Quality improvement of recycled fine aggregate using steel ball with the help of acid treatment
- 139 Downloads
There is a need to promote high-value added utilization of recycled aggregates, considering the aspect of effective use. It should be noted, however, that recycled fine aggregates are generally low in quality due to the presence of cement paste attached to the aggregate surface. Based on this, there have been studies, which aimed to improve the quality of recycled aggregates using mechanical abrasion methods of removing the cement paste based on the principles of crushing, grinding and abrasion and beneficiation method using heat or acid. Accordingly, this study was performed as part of the research to improve the quality of recycled fine aggregates with the aim to effectively remove cement paste using steel ball as mechanical method and acid as chemical method. The results of the experiment showed that the oven-dry density and absorption ratio obtained after the abrasion process using sulfuric acid solution were 2.51 g/cm3 and 2.3%, respectively. This evidenced the quality improvement of the recycled aggregates as they satisfied the quality criteria of over 2.2 g/cm3 and under 5%, respectively, for Class I concrete proposed in the quality standards for recycled aggregates as well as natural sand proposed in Korea Standard criteria of over 2.5 g/cm3 and under 3%.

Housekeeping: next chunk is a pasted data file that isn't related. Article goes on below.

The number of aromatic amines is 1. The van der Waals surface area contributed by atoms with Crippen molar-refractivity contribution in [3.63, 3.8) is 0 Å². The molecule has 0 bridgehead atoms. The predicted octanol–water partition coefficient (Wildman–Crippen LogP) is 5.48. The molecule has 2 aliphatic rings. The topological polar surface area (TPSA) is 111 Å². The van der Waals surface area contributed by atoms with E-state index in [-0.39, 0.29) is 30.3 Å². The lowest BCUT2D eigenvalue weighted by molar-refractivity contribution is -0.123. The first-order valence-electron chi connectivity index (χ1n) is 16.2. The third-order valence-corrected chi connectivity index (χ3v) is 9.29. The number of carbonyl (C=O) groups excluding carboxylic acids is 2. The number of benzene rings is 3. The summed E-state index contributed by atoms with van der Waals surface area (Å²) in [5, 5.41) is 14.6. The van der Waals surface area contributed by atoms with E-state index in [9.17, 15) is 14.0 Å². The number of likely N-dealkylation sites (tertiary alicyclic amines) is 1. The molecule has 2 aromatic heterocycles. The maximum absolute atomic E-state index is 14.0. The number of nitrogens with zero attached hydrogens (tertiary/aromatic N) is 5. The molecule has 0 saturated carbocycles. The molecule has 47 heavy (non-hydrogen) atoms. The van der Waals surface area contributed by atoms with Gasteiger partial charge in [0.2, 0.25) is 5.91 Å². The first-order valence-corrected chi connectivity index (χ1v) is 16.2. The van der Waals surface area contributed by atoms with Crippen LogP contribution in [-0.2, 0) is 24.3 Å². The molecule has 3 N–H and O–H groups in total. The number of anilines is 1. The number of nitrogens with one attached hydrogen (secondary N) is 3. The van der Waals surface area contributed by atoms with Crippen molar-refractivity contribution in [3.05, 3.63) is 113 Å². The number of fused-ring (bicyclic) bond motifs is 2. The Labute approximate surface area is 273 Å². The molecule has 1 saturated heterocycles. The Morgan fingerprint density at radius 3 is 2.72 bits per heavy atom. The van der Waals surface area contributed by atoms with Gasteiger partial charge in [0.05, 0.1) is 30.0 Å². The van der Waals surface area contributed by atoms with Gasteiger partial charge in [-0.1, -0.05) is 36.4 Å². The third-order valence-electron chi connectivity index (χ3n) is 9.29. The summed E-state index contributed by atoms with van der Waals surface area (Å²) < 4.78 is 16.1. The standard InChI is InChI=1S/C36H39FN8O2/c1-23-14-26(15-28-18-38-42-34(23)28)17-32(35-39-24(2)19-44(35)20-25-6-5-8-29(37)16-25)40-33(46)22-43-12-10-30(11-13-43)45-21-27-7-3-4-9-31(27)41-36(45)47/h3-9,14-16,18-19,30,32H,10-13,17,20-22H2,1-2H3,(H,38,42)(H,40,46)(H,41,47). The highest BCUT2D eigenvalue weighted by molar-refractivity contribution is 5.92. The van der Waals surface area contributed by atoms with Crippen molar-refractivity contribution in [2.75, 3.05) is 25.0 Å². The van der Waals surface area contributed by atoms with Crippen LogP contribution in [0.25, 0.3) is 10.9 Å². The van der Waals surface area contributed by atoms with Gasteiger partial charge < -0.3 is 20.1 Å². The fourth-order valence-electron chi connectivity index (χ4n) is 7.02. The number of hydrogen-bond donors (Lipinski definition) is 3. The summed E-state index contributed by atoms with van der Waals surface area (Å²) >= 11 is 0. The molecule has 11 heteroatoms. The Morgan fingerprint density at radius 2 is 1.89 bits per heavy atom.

KeywordsWaste concrete Recycled fine aggregate Acid treatment Cement paste Absorption ratio
This study was supported by the Research Program funded by the Seoul National University of Science and Technology.
- 1.Ministry of Environment (2013) Waste generation and treatment, KECO2013-PE13-32Google Scholar
- 5.Tam VM, Tam CM (2008) Re-use of construction and demolition waste in housing developments. Nova Science Publishers, New YorkGoogle Scholar
- 6.Mindess S, Young JF, Darwin D (2003) Concrete, 2nd edn. Pearson Education, New JerseyGoogle Scholar
- 8.Sheppard WLJ (1986) Corrosion and chemical resistant masonry materials handbook. Noyes Publications, New JerseyGoogle Scholar
- 11.Yoda K, Harada M, Sakuramoto F (2003) Field application and advantage of concrete recycled in situ recycling systems. Thomas Telford Services Ltd, London, pp 437–446Google Scholar
- 13.Park SH (2006) Design of experiments, Minyung, pp 53–80, pp 93–148, pp 305–306, pp 453–469Google Scholar
- 14.Kessler DW, Insley H, Slight WH (1940) Physical mineralogical and durability studies on building and monumental granites of the United States, National Bureau of Standards, Research Paper, p 1320Google Scholar
- 15.Neville AM (1998) Properties of concrete: fourth and final edition, 4th Edition, Longnam Group Limited, pp 245–249Google Scholar
- 16.Mehta PK, Monteiro PJM (2013) Concrete: microstructure, properties and materials, 4th edition, Mcgraw Hill, pp 176–179Google Scholar